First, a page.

Ramsey improves his record

The Philadelphia Police commissioner has built his legacy considerably since he came to the city.

In November 2007, I wrote an article criticizing then Mayor-elect Michael Nutter’s choice of Charles Ramsey as commissioner of the Philadelphia Police Department.

Today, I am writing to say Ramsey has proven me wrong.

In the first article, I cited Ramsey’s history as police commissioner in Washington, D.C., as evidence he would not be a good fit for Philadelphia. Ramsey presided over a police department that had been sued for human rights violations.

Since coming to Philadelphia, though, Ramsey has proven himself to be an able commissioner for Philadelphia’s police force.

It’s true that crime rates have not changed substantially, and property crimes are on the rise. However, property crime rates will always rise in a recession. Ramsey cannot be blamed for that.

Ramsey’s biggest success so far was his reaction to a police beating caught by a TV helicopter’s cameras. In May 2008, almost a dozen police officers were videotaped by the helicopter beating and kicking three suspects. Ramsey fired four officers and disciplined as many within two weeks after the incident.

The commissioner caught flak from the Fraternal Order of Police for doing so. The FOP said he should have let the investigation take place. Ramsey realized, perhaps better than the police union of this city, how important public relations are, especially when they are often far from warm.

In my earlier article, I wrote that the city’s public image could not afford to have Ramsey at the helm. I said so because Ramsey had left the District on mixed terms and had drawn criticism for some actions he took when large anti-war protests were held in the city.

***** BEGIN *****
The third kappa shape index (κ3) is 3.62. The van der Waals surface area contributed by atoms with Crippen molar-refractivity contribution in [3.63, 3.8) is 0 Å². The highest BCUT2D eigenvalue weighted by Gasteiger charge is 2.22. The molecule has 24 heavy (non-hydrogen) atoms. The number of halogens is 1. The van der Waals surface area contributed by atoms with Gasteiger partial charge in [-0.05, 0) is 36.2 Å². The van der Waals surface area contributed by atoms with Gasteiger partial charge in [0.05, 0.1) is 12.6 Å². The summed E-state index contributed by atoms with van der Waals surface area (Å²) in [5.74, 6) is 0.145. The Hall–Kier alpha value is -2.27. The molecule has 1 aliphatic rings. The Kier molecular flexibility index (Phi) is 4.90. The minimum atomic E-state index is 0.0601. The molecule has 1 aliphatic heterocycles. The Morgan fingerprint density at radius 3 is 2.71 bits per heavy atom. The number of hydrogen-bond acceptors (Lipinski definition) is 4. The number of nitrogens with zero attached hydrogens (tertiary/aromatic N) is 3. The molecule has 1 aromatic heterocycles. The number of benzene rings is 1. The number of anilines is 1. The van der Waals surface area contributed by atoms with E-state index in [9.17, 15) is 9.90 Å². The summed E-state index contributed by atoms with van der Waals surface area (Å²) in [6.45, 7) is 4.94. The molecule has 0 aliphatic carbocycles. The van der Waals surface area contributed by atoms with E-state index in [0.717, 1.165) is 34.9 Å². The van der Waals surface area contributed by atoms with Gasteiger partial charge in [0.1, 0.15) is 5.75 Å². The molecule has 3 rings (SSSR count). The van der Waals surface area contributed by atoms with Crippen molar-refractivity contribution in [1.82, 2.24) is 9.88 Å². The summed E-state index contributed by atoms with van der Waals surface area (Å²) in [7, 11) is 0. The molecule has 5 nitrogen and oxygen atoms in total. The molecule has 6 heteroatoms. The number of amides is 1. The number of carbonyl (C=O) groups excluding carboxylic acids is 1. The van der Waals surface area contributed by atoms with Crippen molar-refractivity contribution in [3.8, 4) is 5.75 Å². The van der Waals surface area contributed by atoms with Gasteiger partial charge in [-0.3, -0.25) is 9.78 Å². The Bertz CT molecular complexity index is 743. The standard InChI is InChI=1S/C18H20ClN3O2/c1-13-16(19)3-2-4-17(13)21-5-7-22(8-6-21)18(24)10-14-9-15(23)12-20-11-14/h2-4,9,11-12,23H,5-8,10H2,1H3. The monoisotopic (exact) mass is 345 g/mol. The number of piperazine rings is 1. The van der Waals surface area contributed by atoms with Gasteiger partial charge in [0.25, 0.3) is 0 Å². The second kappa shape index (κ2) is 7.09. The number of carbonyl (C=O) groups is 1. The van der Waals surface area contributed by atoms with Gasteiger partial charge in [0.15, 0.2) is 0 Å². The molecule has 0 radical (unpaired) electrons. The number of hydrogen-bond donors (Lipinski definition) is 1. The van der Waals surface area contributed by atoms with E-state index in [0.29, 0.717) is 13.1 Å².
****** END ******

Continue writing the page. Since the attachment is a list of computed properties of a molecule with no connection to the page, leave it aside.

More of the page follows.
As it happened, Ramsey has only improved the city’s image. Murder rates are down, which matters when they garner more headlines than other crimes.

Not only has he improved the city’s image, but Ramsey improved how Philadelphians perceive the city’s police force. This perception can be one of the most critical obstacles in bringing down crime rates.

Combating crime doesn’t just take officers and squad cars. It takes at least a lukewarm – if not cozy – relationship between the public and the police. Then, people feel more responsible to help the police, helping to bring criminals to justice.

Ramsey deserves accolades for what he has done for Philadelphia in his first year. The commissioner may not have solved all the city’s crime problems, and some problems are getting worse, but that isn’t the point. Getting stuck on the statistics after one year would be a mistake. No one could significantly change Philadelphia’s crime rates all on their own in a year, or even two, without committing some serious human rights violations.

The important point is that Ramsey is taking on Philadelphia’s problems with what a recent Philadelphia Inquirer article called “relentless energy.”

It is that energy that Philadelphia needs, especially from the upper echelons of its leadership. Ramsey has not lost his energy after decades as a police officer.

Some of Ramsey’s actions in Washington, D.C., will not look well on his legacy. But judging from his first year as Philadelphia’s top police officer, those actions may only be a footnote to a much more effective career in Philadelphia.

Stephen Zook can be reached at stephen.zook@temple.edu.

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